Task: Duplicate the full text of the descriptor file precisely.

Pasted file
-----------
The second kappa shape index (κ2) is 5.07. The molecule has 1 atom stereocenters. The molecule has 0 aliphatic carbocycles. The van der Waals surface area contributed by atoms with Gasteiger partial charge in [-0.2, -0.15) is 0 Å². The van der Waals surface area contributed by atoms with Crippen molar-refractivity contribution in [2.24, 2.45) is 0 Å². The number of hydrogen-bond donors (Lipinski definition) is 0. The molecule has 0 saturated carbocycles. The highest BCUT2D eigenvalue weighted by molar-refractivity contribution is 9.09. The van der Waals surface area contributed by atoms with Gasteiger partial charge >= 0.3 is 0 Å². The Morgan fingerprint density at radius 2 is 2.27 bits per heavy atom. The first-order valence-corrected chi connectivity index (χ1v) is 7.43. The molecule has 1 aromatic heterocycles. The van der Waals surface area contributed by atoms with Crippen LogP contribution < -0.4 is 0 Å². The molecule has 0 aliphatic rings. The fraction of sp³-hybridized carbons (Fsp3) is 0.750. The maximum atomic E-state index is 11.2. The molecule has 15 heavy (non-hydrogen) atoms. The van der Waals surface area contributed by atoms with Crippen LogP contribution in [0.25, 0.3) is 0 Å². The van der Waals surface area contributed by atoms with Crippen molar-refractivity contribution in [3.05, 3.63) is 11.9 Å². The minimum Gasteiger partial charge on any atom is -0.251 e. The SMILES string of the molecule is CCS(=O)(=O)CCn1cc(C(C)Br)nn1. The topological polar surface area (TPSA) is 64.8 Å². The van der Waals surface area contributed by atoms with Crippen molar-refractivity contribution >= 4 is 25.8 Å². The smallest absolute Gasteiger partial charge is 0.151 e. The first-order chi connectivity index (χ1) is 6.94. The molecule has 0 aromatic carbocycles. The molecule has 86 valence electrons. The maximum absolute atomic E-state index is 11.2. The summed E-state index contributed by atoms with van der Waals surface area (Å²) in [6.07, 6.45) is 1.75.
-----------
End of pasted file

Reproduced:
The second kappa shape index (κ2) is 5.07. The molecule has 1 atom stereocenters. The molecule has 0 aliphatic carbocycles. The van der Waals surface area contributed by atoms with Gasteiger partial charge in [-0.2, -0.15) is 0 Å². The van der Waals surface area contributed by atoms with Crippen molar-refractivity contribution in [2.24, 2.45) is 0 Å². The number of hydrogen-bond donors (Lipinski definition) is 0. The molecule has 0 saturated carbocycles. The highest BCUT2D eigenvalue weighted by molar-refractivity contribution is 9.09. The van der Waals surface area contributed by atoms with Gasteiger partial charge >= 0.3 is 0 Å². The Morgan fingerprint density at radius 2 is 2.27 bits per heavy atom. The first-order valence-corrected chi connectivity index (χ1v) is 7.43. The molecule has 1 aromatic heterocycles. The van der Waals surface area contributed by atoms with Crippen LogP contribution < -0.4 is 0 Å². The molecule has 0 aliphatic rings. The fraction of sp³-hybridized carbons (Fsp3) is 0.750. The maximum atomic E-state index is 11.2. The molecule has 15 heavy (non-hydrogen) atoms. The van der Waals surface area contributed by atoms with Crippen LogP contribution in [0.25, 0.3) is 0 Å². The van der Waals surface area contributed by atoms with Crippen molar-refractivity contribution in [3.05, 3.63) is 11.9 Å². The minimum Gasteiger partial charge on any atom is -0.251 e. The SMILES string of the molecule is CCS(=O)(=O)CCn1cc(C(C)Br)nn1. The topological polar surface area (TPSA) is 64.8 Å². The van der Waals surface area contributed by atoms with Crippen molar-refractivity contribution >= 4 is 25.8 Å². The smallest absolute Gasteiger partial charge is 0.151 e. The first-order chi connectivity index (χ1) is 6.94. The molecule has 0 aromatic carbocycles. The molecule has 86 valence electrons. The maximum absolute atomic E-state index is 11.2. The summed E-state index contributed by atoms with van der Waals surface area (Å²) in [6.07, 6.45) is 1.75.